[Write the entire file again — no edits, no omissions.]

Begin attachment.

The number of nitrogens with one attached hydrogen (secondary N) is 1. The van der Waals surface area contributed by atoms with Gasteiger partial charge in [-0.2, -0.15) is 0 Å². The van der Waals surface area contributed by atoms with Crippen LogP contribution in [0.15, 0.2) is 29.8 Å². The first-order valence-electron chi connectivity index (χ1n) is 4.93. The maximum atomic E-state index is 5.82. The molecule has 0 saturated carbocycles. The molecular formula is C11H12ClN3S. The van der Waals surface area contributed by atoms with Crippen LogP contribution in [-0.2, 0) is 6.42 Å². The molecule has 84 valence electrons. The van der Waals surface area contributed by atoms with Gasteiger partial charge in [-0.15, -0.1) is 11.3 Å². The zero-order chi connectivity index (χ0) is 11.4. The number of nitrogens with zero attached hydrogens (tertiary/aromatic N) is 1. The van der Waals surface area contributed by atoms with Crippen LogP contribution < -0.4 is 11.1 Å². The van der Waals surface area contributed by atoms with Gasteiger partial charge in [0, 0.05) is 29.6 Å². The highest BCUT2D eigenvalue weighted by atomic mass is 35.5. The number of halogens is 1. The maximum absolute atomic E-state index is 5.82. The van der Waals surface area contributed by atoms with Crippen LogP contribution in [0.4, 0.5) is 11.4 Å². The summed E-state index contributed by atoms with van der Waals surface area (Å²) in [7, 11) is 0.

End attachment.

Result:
The number of nitrogens with one attached hydrogen (secondary N) is 1. The van der Waals surface area contributed by atoms with Gasteiger partial charge in [-0.2, -0.15) is 0 Å². The van der Waals surface area contributed by atoms with Crippen LogP contribution in [0.15, 0.2) is 29.8 Å². The first-order valence-electron chi connectivity index (χ1n) is 4.93. The maximum atomic E-state index is 5.82. The molecule has 0 saturated carbocycles. The molecular formula is C11H12ClN3S. The van der Waals surface area contributed by atoms with Crippen LogP contribution in [-0.2, 0) is 6.42 Å². The molecule has 84 valence electrons. The van der Waals surface area contributed by atoms with Gasteiger partial charge in [-0.15, -0.1) is 11.3 Å². The zero-order chi connectivity index (χ0) is 11.4. The number of nitrogens with zero attached hydrogens (tertiary/aromatic N) is 1. The van der Waals surface area contributed by atoms with Crippen LogP contribution < -0.4 is 11.1 Å². The van der Waals surface area contributed by atoms with Gasteiger partial charge in [0, 0.05) is 29.6 Å². The highest BCUT2D eigenvalue weighted by atomic mass is 35.5. The number of halogens is 1. The maximum absolute atomic E-state index is 5.82. The van der Waals surface area contributed by atoms with Crippen LogP contribution in [0.4, 0.5) is 11.4 Å². The summed E-state index contributed by atoms with van der Waals surface area (Å²) in [7, 11) is 0.